‘Scott Pilgrim’ an epic masterpiece

Scott Viau

Early word of mouth for Edgar Wright’s latest film, “Scott Pilgrim vs. the World,” was high. Yet when it was released to theaters, the $60 million movie bombed, opening in fifth place with a weekend total of only $10 million. It’s unfortunate that more people aren’t going to see the epic experience that is “Scott Pilgrim.”

Scott Pilgrim (Cera) has a lot on his mind. His current girlfriend is an impressionable, 17-year-old high school student, the band he plays in sucks and in order to win the heart of Ramona Flowers (Winstead), the girl of his dreams, he’s going to have to defeat her seven evil exes. However, with each evil ex the stakes are raised, and Scott Pilgrim will find out that fighting for the love of his life may result in the end of it.

Say what you will about Cera and his penchant for being typecast as the gangly and awkward individual, here his performance is delightful and adorable. Yeah, it’s a bit of the same routine we’ve gotten from him before, but he also exudes confidence, sex appeal and a bit of hipster coolness, all in addition to just being a total badass. Winstead’s performance is sweet and sincere. She portrays the character of Ramona as the kind of girl who anyone could fall in love with. I think the most surprising performance, though, comes from Kieran Culkin as Scott’s gay roommate, Wallace.  He’s funny and is the sole voice of reason amid the otherwise insane chaos.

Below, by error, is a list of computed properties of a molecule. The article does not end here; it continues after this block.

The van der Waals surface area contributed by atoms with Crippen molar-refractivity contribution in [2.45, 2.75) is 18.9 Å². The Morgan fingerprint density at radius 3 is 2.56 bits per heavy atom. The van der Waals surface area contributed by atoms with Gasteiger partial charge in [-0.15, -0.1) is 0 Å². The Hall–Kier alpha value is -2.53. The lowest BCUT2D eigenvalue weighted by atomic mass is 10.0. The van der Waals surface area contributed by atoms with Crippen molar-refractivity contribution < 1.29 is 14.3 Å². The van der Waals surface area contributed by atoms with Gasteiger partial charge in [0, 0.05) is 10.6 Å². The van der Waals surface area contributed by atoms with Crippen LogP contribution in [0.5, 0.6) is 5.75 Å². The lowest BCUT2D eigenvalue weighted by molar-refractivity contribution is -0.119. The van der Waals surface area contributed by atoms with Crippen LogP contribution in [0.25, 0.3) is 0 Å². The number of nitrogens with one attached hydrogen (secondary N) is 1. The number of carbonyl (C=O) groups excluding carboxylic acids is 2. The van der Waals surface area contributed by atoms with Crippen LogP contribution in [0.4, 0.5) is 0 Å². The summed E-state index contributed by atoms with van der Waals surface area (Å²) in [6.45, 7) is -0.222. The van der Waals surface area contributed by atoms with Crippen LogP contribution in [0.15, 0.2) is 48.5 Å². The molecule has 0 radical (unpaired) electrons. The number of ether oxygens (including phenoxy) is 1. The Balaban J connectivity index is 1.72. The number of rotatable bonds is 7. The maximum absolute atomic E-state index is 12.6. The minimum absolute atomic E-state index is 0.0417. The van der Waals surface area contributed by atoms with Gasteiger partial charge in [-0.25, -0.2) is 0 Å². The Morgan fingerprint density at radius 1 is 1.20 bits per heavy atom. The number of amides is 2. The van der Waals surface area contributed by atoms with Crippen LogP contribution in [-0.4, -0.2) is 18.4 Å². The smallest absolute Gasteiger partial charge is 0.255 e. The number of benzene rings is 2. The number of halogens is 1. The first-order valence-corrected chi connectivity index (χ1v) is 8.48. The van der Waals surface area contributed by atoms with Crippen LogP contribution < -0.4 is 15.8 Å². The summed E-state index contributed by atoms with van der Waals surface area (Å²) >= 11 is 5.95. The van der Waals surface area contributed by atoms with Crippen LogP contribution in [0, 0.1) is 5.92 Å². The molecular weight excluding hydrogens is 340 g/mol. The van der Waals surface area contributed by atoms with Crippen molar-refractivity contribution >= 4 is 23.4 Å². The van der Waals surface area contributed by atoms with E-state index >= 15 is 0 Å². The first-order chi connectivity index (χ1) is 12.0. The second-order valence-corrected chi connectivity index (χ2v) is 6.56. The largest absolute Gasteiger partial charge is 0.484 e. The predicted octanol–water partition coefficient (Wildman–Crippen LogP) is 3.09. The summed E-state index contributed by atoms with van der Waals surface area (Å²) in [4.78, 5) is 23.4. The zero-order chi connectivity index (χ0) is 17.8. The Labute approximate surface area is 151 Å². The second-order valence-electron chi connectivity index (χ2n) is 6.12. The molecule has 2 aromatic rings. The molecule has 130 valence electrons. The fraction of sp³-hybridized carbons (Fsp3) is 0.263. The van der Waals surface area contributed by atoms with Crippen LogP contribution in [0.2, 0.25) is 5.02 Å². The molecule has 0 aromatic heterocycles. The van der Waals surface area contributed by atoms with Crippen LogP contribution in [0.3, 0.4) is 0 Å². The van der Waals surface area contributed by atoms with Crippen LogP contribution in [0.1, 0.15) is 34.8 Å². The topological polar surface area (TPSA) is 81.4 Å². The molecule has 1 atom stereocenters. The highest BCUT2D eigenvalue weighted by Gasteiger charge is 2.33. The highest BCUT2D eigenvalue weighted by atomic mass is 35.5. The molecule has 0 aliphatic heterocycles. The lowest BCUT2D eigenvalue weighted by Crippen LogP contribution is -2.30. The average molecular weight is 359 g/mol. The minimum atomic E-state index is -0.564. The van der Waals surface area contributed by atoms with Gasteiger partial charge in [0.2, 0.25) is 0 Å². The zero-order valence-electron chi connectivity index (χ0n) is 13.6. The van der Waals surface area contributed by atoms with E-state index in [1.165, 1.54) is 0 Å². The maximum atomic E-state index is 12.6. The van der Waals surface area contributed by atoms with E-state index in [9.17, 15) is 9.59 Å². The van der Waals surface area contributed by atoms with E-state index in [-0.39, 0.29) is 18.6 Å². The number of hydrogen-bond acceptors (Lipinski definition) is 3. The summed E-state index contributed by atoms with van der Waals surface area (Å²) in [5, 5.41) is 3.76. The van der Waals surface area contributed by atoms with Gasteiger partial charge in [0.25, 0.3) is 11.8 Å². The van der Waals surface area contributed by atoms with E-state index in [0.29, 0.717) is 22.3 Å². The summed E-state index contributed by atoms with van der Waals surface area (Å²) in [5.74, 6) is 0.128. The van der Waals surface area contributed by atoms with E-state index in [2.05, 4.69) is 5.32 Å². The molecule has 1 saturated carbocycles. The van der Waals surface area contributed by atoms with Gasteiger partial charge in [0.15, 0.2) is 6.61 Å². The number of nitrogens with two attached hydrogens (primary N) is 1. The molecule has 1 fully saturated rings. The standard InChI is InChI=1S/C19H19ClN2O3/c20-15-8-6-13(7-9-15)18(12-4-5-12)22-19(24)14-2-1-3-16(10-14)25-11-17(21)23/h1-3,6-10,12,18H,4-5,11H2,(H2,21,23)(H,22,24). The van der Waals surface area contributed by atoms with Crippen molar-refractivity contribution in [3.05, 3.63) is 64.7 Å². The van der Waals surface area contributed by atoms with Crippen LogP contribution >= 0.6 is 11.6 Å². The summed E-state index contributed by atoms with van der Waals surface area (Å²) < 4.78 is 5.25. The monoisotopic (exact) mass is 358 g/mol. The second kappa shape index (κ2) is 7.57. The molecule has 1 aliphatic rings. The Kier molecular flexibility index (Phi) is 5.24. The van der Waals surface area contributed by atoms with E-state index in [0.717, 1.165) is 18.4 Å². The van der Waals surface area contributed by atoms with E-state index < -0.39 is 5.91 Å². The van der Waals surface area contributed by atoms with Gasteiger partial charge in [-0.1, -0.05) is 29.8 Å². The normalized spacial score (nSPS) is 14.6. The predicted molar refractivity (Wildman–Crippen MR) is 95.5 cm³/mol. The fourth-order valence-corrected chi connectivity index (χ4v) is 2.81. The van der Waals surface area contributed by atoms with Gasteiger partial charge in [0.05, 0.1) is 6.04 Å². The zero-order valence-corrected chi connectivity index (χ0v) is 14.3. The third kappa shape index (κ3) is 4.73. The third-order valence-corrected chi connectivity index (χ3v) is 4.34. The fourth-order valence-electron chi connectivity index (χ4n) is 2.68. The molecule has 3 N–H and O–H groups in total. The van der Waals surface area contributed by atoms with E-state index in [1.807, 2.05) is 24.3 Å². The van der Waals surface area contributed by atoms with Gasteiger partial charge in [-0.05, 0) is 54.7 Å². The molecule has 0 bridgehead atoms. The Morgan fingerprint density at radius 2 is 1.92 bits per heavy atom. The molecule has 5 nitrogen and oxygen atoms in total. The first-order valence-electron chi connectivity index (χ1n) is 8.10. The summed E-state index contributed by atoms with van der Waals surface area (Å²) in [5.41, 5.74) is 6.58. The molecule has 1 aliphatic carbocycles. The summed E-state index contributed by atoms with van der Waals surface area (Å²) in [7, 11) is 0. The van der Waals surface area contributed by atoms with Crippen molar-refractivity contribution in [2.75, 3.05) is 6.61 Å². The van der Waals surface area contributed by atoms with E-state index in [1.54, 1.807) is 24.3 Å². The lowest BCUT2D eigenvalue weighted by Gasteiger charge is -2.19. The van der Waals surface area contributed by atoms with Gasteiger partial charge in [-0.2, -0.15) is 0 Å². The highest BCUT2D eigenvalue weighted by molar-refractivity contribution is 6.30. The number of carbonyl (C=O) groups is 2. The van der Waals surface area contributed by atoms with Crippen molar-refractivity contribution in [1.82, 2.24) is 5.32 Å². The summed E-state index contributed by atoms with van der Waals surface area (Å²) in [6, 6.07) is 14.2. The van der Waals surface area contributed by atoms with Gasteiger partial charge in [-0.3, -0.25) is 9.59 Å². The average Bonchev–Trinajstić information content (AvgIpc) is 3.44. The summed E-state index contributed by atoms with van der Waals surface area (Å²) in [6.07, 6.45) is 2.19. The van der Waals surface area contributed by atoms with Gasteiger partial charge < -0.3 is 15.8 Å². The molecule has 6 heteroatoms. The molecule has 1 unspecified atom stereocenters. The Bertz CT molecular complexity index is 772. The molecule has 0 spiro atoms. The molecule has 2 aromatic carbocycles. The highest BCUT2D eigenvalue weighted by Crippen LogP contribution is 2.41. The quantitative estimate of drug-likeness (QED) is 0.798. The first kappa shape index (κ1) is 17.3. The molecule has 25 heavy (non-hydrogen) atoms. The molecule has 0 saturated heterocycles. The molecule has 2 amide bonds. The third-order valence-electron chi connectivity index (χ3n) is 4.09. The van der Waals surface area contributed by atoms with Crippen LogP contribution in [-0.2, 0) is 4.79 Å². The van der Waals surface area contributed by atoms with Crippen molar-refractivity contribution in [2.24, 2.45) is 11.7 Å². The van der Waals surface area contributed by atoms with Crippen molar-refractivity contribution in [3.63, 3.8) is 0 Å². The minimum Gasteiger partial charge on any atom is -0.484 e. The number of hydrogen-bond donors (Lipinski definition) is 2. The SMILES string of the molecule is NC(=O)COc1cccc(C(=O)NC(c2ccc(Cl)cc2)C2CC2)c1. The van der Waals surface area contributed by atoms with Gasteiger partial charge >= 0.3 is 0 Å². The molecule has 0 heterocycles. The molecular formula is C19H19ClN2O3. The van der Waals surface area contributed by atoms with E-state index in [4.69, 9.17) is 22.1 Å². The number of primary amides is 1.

Director Edgar Wright has fashioned what is one of the most fast-paced, frenetic and entertaining films of the year. Based on the comic book series by Bryan Lee O’Malley, “Scott Pilgrim” is filled with fun video-game- themed references that will put a smile on your face throughout the entire movie. For instance, the name of Scott Pilgrim’s band is “Sex Bob-omb,” which is an obvious reference to “Super Mario Bros. 2.” In addition to video games, there’s even a use of the theme from “Seinfeld.”

Wright’s superb use of editing is reminiscent not only on comic-book panels but also of his previous film, “Hot Fuzz.” Wright even uses comic-book-like narration to describe the on-screen action. It’s something I can’t say I’ve ever seen before in an adaptation and it works extremely well.

Wright’s adapted screenplay is both smart and clever, with wonderful examples of foreshadowing that impact a giddy or surprising punch toward the end of the film.

It may have been a box office “bob-omb,” but it shouldn’t have been. It’s an incredible and fun film that expresses the awkwardness of youth and lengths we’re willing to go to obtain our heart’s desire.